Later in the evening, Greensky Bluegrass, shared their versions of “Atlantic City” by Bruce Springsteen and Duran Duran’s “Hungry Like The Wolf” while Tornado Rider put on his show in the Meadow and Florida’s own Saltwater Grass funk’d up the Music Hall.
Saturday morning was a wet one as lightning, thunder, and rain performed for the Suwannee until early afternoon. Braving the storm, Whetherman, the musical creation of singer/songwriter/poet/all-around-great-guy Nicholas Williams, performed on the Porch stage. Whetherman’s backing band, The Steady Melodies, create a tapestry of sound for Nicholas Williams to lyrically paint on. On a day of storms, and rambunctious bluegrass, this was a very welcome treat. The Lovell Sisters’ new band, Larkin Poe, performed afterwords in the Amphitheatre. Saltwater Grass annihilated the Campground stage with murky grooves, horn lines from hell, and Ryan Daley’s guitar weilded a monster tone; the meanest and cleanest guitar heard all weekend. Rachel Murray joined the band to share vocal duties on a cover of The Devil Makes Three’s “Old Number 7”.
Infamous Stringdusters kicked off the peak of the weekend, with a soul stirring rendition of “He’s Gone”. The Stringdusters could very well be the best thing happening in the bluegrass world right now. They feed off of each other, the center of focus constantly changes; everybody is bouncing around and then settles in when the pedal is pushed to the floor. It is common to see children at SpringFest, but it is rare that any of the musical acts truly captivate them. Rushad Eggleston, aka Tornado Rider performed Saturday night to a crowd eager to be entertained, and the first few rows were all children passionately adoring the spandex-clad virtuoso. Tornado Rider transformed the meadow into his world of goblins, fortresses, falcons, and languages that don’t exist. The set culminated in him riding around on a security guard’s shoulders before hanging out with kids and spending as much time as necessary to provide an autograph to everyone who wanted one. (Peter Pan) Hats off to Mr. Jennings!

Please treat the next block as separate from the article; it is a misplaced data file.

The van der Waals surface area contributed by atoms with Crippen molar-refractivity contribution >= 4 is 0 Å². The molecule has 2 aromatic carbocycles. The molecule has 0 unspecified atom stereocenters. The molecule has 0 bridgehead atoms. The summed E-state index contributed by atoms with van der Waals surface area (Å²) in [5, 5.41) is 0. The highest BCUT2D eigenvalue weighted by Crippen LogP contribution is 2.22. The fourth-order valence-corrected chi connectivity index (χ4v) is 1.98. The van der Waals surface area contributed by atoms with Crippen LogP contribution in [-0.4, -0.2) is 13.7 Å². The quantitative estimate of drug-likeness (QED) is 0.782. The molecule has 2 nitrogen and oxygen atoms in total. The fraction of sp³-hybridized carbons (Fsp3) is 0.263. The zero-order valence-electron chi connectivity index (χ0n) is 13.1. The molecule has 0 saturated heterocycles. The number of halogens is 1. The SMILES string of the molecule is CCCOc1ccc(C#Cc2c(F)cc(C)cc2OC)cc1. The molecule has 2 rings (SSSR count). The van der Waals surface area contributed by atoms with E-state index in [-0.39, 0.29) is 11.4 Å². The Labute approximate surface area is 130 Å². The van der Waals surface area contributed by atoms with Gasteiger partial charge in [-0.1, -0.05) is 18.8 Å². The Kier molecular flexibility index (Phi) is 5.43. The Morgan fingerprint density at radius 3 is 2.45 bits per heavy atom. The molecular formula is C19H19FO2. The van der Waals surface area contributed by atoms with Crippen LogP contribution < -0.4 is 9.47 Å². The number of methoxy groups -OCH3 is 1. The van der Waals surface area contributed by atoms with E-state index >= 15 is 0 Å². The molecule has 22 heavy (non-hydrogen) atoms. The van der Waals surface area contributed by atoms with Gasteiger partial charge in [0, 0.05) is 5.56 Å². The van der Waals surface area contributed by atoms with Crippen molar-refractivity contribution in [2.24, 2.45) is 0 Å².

Suwannee SpringFest 2012 headliners Yonder Mountain String Band, were joined by Darol Anger on fiddle, put on an old fashioned barn burner. After a set of original music, highlighted by a tribute to Bennie Galloway with bassist Ben Kauffman singing familiar words, yet feeling this truth for the first time; he sang with his 7 week old newborn in mind. After a set break, Jeff Austin announced it was time for a pick – inviting countess guests on stage running through everything from a Talking Heads cover to impromptu sings longs “Way up upon the Suwannee River!..”. After the dust settled, the bluegrass faithful were entertained by Emmit – Nershi Band who played from their own catalog as well as touching on a song or two from String Cheese Incident while others enjoyed the jamband stalwarts Tea Leaf Green and Florida native Dread Clampitt brought it down in the music hall.
Sunday, also known as “Vassar Clements Day”, acted as a collective exhale from the hectic and overwhelmingly fun weekend. Guy Clark flexed his songwriting muscle and happily took requests from the audience for songs like as “Hemmingway’s Whiskey”. Tony Rice was due to perform with the Infamous Stringdusters but he fell and injured himself a day before SpringFest and was unable to attend (we are all hoping for a speedy recovery). Donna The Buffalo is a Spirit of Suwannee staple, so fittingly they closed the festival and sent all the happy campers home. All the pickin’, swamp-boogie, bluegrass, poetic justice, jazzy folk and country punk, the supernatural scenery at Spirit of Suwannee Music Park, and the inherent great vibrations of the returning festival-goers, it once again added up to an experience that remains the spice of life!